Africa has overly come under many of world topical discussions. A dig into her deeper historical archives, her identity, culture and name simply scares the outer bounds. Her human resources in areas of potentialities across all spectrums is what timidifies and has timid most foreign nations. The mere mention of persons like Kwame Nkrumah of Ghana, Emperor Haile Sellasie of Ethiopia, Patrice Lumumba, Jomo Kenyatta of Kenya, Julius Nyerere of Tanzania, Sekou Toure of Guinea, Brother Muamar Gaddafi of Libya, Robert Mugabe of Zimbabwe, Nnamdi Azikiwe of Nigeria and so on scared the world.
To see a united people, nations, and continent into a United States of Africa as propounded or espoused by a Pan-Africanist conscious to the tune of AU is what torments the scale surrounding her.
The world indeed has tremendously been of what it is as a result of Africa. The geographical position of Africa alone sends a mammoth yet unambiguous signal that Africa indeed is the thread upon which the world has revolved.
I think Divinity is what has brought Africa this far. The souls of the dead (Ancestors) is what has nailed Africa to the woods of today’s world fate. Africa must work; she must take over the order of today and tomorrow’s world. Stand proud to be an African and I count yourself blessed to be born in Africa.
Many a time some of us lean against the shadows of the walls of our society to ponder and cogitate deeply on the where about of the Kwame Nkrumah’s of our time. We tend to read between the dirt in our finger nails than to wipe them off with the things that matters for that.
Some of us when left alone at the corner side of our thinking hours on a raffia mat, we do stare and count the lines of our roofs in an attempt to finding out why the Nkrumah’s of our time haven’t yet emerged on the scenes to salvage ‘things’ from getting out of hands.
Out of pain and anguishness, some of us in our graces and benedictory adornment, we throw our wishes in the refrigerators to be ‘cooled’, simply because it is still unfathomable about why developmental and goal oriented ‘spirits’ like Nkrumah should receive an ancestral land call at such a budding time in our national quest for development.
While it is cogent and worth analysing the tremendous achievements, intellectual persona, vision and purpose spiritual orients and zealousness of the Nkrumah’s who became the pillars of our society at the time and to a greater extent even in today’s contemporary times in areas of socio-economic, politico and cultural matters, it is also paramount looking at what is written at the other side of the tossing coin.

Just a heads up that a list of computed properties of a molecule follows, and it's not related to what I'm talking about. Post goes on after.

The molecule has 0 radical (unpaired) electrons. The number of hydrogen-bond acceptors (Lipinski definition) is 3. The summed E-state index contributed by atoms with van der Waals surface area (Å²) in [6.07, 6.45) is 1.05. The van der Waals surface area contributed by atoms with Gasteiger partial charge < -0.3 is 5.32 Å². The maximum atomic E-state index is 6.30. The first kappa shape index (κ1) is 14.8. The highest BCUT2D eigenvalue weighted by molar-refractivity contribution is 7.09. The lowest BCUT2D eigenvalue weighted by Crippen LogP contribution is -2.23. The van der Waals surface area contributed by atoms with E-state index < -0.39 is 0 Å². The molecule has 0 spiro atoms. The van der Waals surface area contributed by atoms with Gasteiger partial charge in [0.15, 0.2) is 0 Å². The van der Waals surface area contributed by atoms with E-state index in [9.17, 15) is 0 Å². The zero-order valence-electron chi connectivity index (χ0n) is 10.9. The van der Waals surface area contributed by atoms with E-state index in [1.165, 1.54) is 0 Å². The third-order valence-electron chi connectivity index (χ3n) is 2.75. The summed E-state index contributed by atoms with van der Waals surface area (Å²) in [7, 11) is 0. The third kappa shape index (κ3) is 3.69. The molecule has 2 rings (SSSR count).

Within my lensical pin-hole observatory device and my teenage conscious life, I honestly believe that the Nkrumah’s of our time are born but? If the Nkrumah’s of our time are born then why the but? This is because, the very person you see each day and label him ‘ordinary’ yet appears to be oustanding in some ways which transcends mortal thinking may be the Nkrumah we all are hoping to see.
The truth is, we as a people and a nation have closed our eyes, ears and spiritual orientation to see, hear and understand these Nkrumah’s of our time. They are just ‘ordinary’, they are found dressed in the impoverished garment of which you can ever know.
They are not by any way people whom society recognise a lot. They are just ‘great’ in their small corner. The society isn’t just ready to give them the audience, opportunities and boost to see them turn the Nkrumah’s in them into nationalistic greatness.
As long as we as a nation and people continue to thread on this path of ‘blind-seeking’ and ‘wash-away’ search, we can pray for the reincarnation of the Nkrumah’s to return yet when the even ask us for water to drink, we shall refuse them to thirst to death again.
In the light of this, I call on all and sundry to open their hearts, minds, souls and spirits to see clearly the little spot of light in the dark for the Nkrumah’s of our time are already born. Those in authority must as well give the youth opportunity and the necessary push to enable bring out the best in best for nation’s growth.
I love football. We all do love the dynamism of the game but sometimes looking at the excitement and dynamics of the game on the field and it acrobatism, certain man-power readiness and manual exceptionalities makes the game beautiful and enticing.
Having had a little insight into the deeper trends of the unfolding realism of the game, it holds in it enclave of overwhelming that, certain individuals were and are truly born ‘Gems’ on the pitch.
The game of soccer as been beautifully displayed by African kids on the lovely sandy beaches and within the small street corners makes it more exciting and trilling.
The likes of certain living legends makes the game more immaculate and still ‘virgin’. Pele, Marodona, Platini, Raul, Figo, Romario, Mila, Zidane, Ronaldo9, Henry, Abedi Pele, Casilas, Reina, Fo?, Abuotrik?, Tony Yeboah, Okocha, Kano, Et?, Messi, CR7, Ibrahimovic, Kak?, Neymar, Rooney, Gigs, Scholes, Stephen Appiah and the likes added and still adds charm to the game.